Golden Boy by Martin Booth
Memories of a Hong Kong Childhood

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At seven years old, Martin Booth found himself with all of Hong Kong at his feet. His father was posted there in 1952, and this memoir is his telling of that youth, a time when he had access to the corners of a colony normally closed to a "Gweilo," a "pale fellow" like him.

His experiences were colorful and vast. Befriending rickshaw coolies and local stallholders, he learned Cantonese, sampled delicacies such as boiled water beetles and one-hundred-year-old eggs, and participated in vibrant festivals. He even entered the forbidden Kowloon Walled City, wandered into a secret lair of Triads, and visited an opium den.

From the plink-plonk man with his dancing monkey to the Queen of Kowloon (a crazed tramp who may have been a Romanov), Martin Booth saw it all---but his memoir illustrates the deeper challenges he faced in his warring parents: a broad-minded mother who embraced all things Chinese and a bigoted father who was enraged by his family's interest in "going native."

Martin Booth's compelling memoir, the last book he completed before dying, glows with infectious curiosity and humor and is an intimate representation of the now extinct time and place of his growing up.


About Martin Booth

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Martin Booth wrote the nonfiction histories Cannabis and Opium and the novel Hiroshima Joe, among many other books. He began this memoir of his childhood after he was diagnosed with a brain tumor in 2002 and died shortly after completing the manuscript in 2004. An internationally known, Booker Prize--shortlisted novelist and writer, Booth was considered an authority on everything from the history of Chinese organized crime syndicates to the conservation of the African rhino. Opium: A History is regarded as the definitive book on the subject, and he is the author of eight other works of nonfiction, eleven novels, and five works of children's fiction.
Published November 14, 2006 by Thomas Dunne Books. 355 pages
Genres: Biographies & Memoirs, History, Travel. Non-fiction

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Kirkus Reviews

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Young Martin threw himself into the local culture, going fearlessly as far as his legs would take him—to local markets, mountainsides and even the lawless quarter run by the local mafia, where Booth was taken under the wing of a young thug who revealed their opium dens, brothels and secret meetin...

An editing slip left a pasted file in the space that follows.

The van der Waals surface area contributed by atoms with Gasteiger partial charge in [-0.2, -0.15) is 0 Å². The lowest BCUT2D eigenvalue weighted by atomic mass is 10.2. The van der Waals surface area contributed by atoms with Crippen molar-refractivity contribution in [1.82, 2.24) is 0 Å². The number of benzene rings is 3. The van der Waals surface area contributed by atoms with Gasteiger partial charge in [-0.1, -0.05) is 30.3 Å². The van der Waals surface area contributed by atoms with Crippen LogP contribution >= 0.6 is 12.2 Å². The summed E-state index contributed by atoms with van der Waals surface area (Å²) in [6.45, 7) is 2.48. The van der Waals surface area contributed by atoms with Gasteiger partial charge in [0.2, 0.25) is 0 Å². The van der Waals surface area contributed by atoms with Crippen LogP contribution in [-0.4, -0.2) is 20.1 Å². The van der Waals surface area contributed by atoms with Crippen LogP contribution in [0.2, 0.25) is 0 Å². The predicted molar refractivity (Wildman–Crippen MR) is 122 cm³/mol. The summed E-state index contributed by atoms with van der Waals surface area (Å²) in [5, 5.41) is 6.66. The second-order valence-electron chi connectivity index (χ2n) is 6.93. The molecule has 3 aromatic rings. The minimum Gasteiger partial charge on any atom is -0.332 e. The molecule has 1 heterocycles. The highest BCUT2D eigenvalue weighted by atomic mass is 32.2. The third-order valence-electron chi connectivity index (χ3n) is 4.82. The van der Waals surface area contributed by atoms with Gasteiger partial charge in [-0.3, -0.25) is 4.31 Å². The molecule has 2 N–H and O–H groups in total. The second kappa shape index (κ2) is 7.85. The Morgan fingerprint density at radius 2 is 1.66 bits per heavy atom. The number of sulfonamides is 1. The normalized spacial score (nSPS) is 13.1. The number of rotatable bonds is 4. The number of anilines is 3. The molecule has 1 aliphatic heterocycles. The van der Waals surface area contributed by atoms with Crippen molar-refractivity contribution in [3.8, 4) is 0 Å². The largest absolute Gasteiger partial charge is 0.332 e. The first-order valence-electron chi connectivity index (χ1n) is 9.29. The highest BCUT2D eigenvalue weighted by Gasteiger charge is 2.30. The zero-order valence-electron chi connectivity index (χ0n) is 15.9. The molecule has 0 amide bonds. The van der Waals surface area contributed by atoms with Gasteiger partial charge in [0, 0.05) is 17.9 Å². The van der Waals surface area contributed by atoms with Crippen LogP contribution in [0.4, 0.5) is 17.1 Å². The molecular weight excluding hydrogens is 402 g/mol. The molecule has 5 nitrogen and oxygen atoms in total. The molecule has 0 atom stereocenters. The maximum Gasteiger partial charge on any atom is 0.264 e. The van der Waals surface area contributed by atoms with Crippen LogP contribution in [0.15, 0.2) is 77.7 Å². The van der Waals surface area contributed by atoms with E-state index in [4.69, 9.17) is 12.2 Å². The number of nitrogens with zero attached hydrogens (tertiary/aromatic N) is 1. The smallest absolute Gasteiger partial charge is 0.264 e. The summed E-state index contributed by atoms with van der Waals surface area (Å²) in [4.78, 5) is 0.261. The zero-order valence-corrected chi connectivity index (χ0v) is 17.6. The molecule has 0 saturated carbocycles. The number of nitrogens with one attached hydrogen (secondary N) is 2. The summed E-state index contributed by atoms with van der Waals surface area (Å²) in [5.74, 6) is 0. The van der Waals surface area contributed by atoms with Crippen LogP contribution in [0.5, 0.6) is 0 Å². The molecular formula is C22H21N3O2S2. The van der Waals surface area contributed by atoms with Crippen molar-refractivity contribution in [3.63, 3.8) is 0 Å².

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The New York Times

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IN the early 1950's, when Martin Booth was a blond, streetwise, short-trouser-wearing 7-year-old, his father, a British Navy clerk, was posted overseas.

Apr 09 2006 | Read Full Review of Golden Boy: Memories of a Hon...

Publishers Weekly

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In this genial, absorbing memoir of life in Hong Kong during his civil servant father's three-year (1952–1955) post there, British poet, novelist and popular historian Booth (Opium ;

Oct 03 2005 | Read Full Review of Golden Boy: Memories of a Hon...


As a child in the early '50s, Martin Booth was given the run of Hong Kong: While his father, a grocery supplier attached to the British Navy, sat behind a desk, Booth and his mother explored the colony's culture (the boy befriending a character who proved to be a mobster).

Jan 23 2006 | Read Full Review of Golden Boy: Memories of a Hon...

Bookmarks Magazine

In 1952, when Booth was seven, his British civil servant father was posted in Hong Kong.

Aug 28 2007 | Read Full Review of Golden Boy: Memories of a Hon...


Rating: *** What the Stars Mean: ***** Fantastic **** Excellent *** Good ** So-So * Poor (No stars) Avoid (Jeremy Gerard is the chief U.S. drama critic for Muse, the arts and leisure section of Bloomberg News.

Dec 08 2012 | Read Full Review of Golden Boy: Memories of a Hon...

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